• A lack of meaningful communication between the AFO and the auditee regarding audit resolution.

In 2011, the OIG considered piloting CAROI to determine its viability as a tool to improve audit follow-up at the EEOC. The OIG also decided to implement CAROI in a manner suited to the EEOC's organization and culture, and in line with the OIG's resource constraints. One of CAROI's strengths is flexibility of implementation. With this flexibility and the OIG's limited staff and resources, the OIG decided to pilot CAROI in a measured manner, beginning with a single product.

The OIG chose its Evaluation of the Management of the EEOC's State and Local Programs (Project Number 2010-09-AEP) completed in March 2011. We chose this work product for two main reasons: (1) the managers of the audited entity, the Office of Field Programs (OFP), were already familiar with the OIG conducting work in their program areas and (2) the number and types of recommendations (moderately complex) would require ongoing and effective communication to resolve.

Our Approach to Implementing CAROI

The OIG's initial approach to implementing CAROI was more of an exploratory examination of the conceptual underpinnings of the doctrine, rather than a formal test of its efficacy in real-world applications. The implementation efforts were less scientific and structured in our approach than outlined in the Association of Government Accountants' CAROI Guide. Our approach was not intended as a fundamental disregard for the CAROI Guide as much as it was an attempt to determine how well we understood the six principles of CAROI, and whether the six principles would work for a small agency in nontraditional audit conditions. Second, we had concern that a more formal approach, coupled with a limited familiarity with CAROI could create resistance to its' implementation.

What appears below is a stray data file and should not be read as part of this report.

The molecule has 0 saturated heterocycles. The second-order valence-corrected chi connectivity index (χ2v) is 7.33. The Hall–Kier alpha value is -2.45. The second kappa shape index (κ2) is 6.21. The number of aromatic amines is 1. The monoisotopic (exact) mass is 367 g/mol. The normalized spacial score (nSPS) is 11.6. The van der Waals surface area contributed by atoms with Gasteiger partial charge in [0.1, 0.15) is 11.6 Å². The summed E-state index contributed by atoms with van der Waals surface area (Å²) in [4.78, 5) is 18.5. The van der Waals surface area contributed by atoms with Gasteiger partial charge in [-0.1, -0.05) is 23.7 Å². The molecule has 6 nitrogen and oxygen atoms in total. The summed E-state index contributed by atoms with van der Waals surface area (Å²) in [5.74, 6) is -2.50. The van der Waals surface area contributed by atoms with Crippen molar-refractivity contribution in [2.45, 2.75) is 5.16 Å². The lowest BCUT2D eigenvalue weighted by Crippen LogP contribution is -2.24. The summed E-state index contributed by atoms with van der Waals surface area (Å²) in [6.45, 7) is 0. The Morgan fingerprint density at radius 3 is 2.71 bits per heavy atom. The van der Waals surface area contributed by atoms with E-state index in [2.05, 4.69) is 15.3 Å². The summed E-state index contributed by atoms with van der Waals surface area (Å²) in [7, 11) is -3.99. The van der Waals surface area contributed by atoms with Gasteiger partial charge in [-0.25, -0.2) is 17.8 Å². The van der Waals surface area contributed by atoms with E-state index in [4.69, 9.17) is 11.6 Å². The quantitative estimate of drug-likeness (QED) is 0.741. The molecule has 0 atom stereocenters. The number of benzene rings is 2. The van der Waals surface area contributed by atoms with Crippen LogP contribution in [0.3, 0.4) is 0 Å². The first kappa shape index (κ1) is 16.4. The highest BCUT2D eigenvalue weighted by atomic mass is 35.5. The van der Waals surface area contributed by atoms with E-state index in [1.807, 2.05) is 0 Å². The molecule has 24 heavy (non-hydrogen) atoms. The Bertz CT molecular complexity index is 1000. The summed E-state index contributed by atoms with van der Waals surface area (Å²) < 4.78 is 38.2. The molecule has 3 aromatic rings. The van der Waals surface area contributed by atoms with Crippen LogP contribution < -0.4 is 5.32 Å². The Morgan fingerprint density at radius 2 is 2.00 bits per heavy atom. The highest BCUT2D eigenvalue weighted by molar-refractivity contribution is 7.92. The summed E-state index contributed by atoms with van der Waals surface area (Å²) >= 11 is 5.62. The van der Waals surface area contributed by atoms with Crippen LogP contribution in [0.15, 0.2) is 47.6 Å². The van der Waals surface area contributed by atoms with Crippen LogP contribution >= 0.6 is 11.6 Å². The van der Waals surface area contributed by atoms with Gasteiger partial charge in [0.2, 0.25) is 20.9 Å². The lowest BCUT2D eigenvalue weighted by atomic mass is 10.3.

OIG felt that a low-keyed approach would reduce the risk of using an inordinate amount of resources on an uncertain outcome. For example, we chose not to execute a CAROI agreement, establish formal teams, or seek any specific outcomes (i.e., no specific goals were set for the resolution of recommendations) other than to ascertain whether CAROI was applicable on a broader scale.  Our overarching goal was to gain fundamental knowledge about applying CAROI and whether it could be an effective tool for the EEOC's audit follow-up organization. Further, we sought to help the auditee improve its experience with the audit resolution process, increase their program efficiency and effectiveness, and improve their performance.

What We Learned

  1. CAROI is a valuable tool in identifying anomalies and systemic flaws in an organization's audit follow-up and resolution process. CAROI can remedy such glitches, resulting in improved audit resolution program efficiency and effectiveness, and improvement in overall program operations.
  2. CAROI can reduce the potential for the auditee's unwise investment of valuable resources in developing and implementing CAPs that are complex and perhaps misguided, or implementing CAPs designed to correct problems that do not exist or have been resolved.
  3. The CAROI paradigm is a preemptive and preventative audit resolution methodology. It is well suited to avert recurring instances of internal control failures, thereby improving the system of internal control and fostering greater trust and improved collaboration among and between the audit organization, the auditee, and the audit resolution function. The EEOC's current approach to audit resolution relies heavily on the assumption that the auditee is knowledgeable about audit resolution.

Internal Stakeholder Involvement

In July 2012, the OIG met with the Office of Field Programs (OFP) management and managers of the State and Local Programs to discuss the OIG's CAROI initiative. Prior to the meeting, the OIG provided program staff with information (e.g., information about CAPs) to prepare for a substantive discussion of the principles and benefits of sound CAPs. During the meeting, the principles of CAROI were presented and discussed, as well as the benefitsof CAROI, and how we envisioned developing and implementing CAROI.